Although the act of 1836 arguably sowed the early seeds of the modern lighthouse service, it was the Merchant Shipping Acts of 1854 that officially constituted Trinity House as the General Lighthouse Authority for England, Wales, the Channel Islands and the adjacent seas and islands, and Heligoland and Gibraltar.

As Trinity House became responsible for these remaining lighthouses, it undertook the upgrading of the various architectural and technological aspects of each lighthouse.

Skerries Lighthouse section copyright Trinity House

Skerries Lighthouse section copyright Trinity House

The Lighthouse Keeper’s Wife, Part 1 of 4

The following account of one woman’s life as both a daughter and a wife of men serving in the Trinity House lighthouse service was published in the April and July editions of Flash magazine in 1961.

This fascinating recollection was written by Aurelie Trezise, wife of Cyril Trezise BEM. Cyril (b.1900, d. 1970) joined Trinity House as a Supernumerary Assistant Keeper in 1919 and retired in March 1962.

Part 1 of 4: 1903 – 1920

“At the time of my birth in November 1903 my parents were stationed at Bardsey Island Lighthouse off the coast of Wales, at that time a land light. My mother had made full arrangements to go ashore at Pwllheli, on the mainland but, owing to continuous gales it was impossible for the small sailing boat to cross over in time. Hurried arrangements therefore had to be made on the Island which at that time had a population of around 45 people, but no resident Doctor. One of the inhabitants, a lady of 70 years of age, said she would come and act as mid-wife to my mother.

Bardsey Lighthouse

Bardsey Lighthouse

The Island Veterinary Surgeon (who was really an amateur vet) said if things should go wrong he would come and do his best for her. As things turned out however, I was brought into the world safe and sound. I was told in later years that those happenings caused a great deal of worry and excitement on the Island.

When I was 13 months old my father was transferred to Dungeness Lighthouse. I now pass on until I was around 5 years old when I commenced school at Dungeness. On the station were five other children, all boys older than myself and being the only girl a “misfit” with the boys. I can well remember being taught to walk on “Back-Stays”. “Back-Stays” were oblong shaped slats of wood with leather straps attached for fitting to the feet. There being no roads in those days the “Back-Stays” were commonly used for making walking much easier and quicker upon the shingly headland. As the school was one mile from the Lighthouse one can imagine what it was like walking to and fro in all weathers in this manner, but one soon got used to it.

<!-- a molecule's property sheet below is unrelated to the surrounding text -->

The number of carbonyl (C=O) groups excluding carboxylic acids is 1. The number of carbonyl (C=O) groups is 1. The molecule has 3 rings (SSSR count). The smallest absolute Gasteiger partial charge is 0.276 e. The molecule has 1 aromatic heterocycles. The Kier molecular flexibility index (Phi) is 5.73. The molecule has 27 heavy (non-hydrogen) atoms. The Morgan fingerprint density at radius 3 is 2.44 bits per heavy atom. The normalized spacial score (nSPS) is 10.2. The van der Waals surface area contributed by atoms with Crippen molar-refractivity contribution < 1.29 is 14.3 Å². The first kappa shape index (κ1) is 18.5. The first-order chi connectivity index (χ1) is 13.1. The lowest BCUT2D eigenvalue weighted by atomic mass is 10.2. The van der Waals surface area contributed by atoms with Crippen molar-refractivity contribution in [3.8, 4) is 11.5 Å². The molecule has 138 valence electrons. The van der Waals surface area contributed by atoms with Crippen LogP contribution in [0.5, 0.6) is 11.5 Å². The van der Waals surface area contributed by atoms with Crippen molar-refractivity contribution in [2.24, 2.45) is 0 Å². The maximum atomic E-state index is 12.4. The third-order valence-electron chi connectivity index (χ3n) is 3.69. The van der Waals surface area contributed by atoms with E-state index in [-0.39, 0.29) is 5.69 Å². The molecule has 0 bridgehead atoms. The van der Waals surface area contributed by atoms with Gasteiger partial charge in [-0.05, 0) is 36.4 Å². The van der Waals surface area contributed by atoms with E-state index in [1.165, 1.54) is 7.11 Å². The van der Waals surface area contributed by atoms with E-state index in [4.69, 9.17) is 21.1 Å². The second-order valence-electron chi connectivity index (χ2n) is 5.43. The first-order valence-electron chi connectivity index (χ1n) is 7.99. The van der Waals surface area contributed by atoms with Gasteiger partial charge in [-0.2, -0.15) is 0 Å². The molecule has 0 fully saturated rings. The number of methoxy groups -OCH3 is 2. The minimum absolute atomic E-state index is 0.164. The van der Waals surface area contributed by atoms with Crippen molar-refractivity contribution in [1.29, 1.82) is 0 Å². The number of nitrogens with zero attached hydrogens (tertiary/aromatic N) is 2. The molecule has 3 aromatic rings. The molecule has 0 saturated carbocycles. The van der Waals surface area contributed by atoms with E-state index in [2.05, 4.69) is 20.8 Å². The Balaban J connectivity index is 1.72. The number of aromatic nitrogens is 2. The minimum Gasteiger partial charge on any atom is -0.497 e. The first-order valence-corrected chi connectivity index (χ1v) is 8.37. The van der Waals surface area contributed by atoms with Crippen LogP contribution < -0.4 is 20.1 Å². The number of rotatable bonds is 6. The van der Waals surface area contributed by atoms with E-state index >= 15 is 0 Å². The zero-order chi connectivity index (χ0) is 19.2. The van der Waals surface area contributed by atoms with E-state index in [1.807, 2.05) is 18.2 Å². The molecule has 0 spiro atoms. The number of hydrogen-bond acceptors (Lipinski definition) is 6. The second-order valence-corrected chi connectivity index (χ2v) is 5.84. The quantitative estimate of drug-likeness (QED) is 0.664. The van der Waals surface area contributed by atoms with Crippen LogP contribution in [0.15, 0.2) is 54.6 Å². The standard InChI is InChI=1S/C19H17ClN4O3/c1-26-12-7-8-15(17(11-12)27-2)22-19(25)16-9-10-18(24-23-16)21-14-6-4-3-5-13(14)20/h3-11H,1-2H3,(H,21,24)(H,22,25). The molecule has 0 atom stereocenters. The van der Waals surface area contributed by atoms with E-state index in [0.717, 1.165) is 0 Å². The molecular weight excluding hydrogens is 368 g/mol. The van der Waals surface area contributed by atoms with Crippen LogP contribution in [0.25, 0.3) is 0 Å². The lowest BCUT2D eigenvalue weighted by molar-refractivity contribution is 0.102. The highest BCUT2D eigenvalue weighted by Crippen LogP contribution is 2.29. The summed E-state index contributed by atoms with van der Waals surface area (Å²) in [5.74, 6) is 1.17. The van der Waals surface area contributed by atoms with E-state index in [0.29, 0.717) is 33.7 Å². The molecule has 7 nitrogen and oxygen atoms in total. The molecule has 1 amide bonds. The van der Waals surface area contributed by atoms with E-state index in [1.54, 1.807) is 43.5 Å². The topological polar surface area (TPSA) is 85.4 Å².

Another recollection I have of my early childhood at Dungeness is of a very severe winter with heavy snow storms and we children on the Station building a large snow man which stood up for over a month inside the station grounds and of which we all felt very proud. Then word went round that the Superintendent was making a visit to the Station so our poor snow man had to be knocked down as the then Principal Keeper would not allow it to be standing there when the Superintendent visited, much to our dismay and disappointment.

Dungeness Lighthouse (pre 1961 tower)

Dungeness Lighthouse (pre 1961 tower)

Some months later another Principal Keeper was appointed to the Station, whom the children thought was rather a “fusspot”. We were not allowed to play around the grounds inside the boundary wall of the Station, but had to be outside on the shingly headland and whenever the Elder Brethren or Superintendent paid a visit the Principal Keeper told all the parents that we were to be sent off the Station and to keep clear and not return until after the Ensign was lowered after the inspection. He would also not allow the Keepers wives to have any washing hanging on the clothes line after 1 p.m. at which time all had to be taken down including aIl clothes posts. I often smile to myself whenever these little incidents of years ago recur to mind.

When I was seven years old my parents were transferred to North Foreland (1910). We were only there 10 months. My brother and I had more or less a quiet time there. We had a walk of 2 ½ miles daily to school.

From there we were next moved to Sennen, Land’s End in 1911. I still think of what a dismal night it was when we arrived there around 8 p.m. We were all very tired after a long day’s travelling and my father at the time was none too well. We were given the keys of our house by the Principal Keeper ashore. There was such a gale and rain that we were more than pleased to get into our new home. What a disappointment it was to me in the morning to find that I was amongst boys again. So once more there was no girl playmate for me. Land’s End was rather bleak but on the whole I enjoyed myself there especially when we visited Sennen Cove. We used to delight in watching the Fishermen with their catches of fish, and playing on the nice sandy bench. Whilst there I well remember my father being sent off to Longships Lighthouse for a duty of six weeks, but owing to continuous stormy weather he was off on the Lighthouse for 19 weeks before being relieved.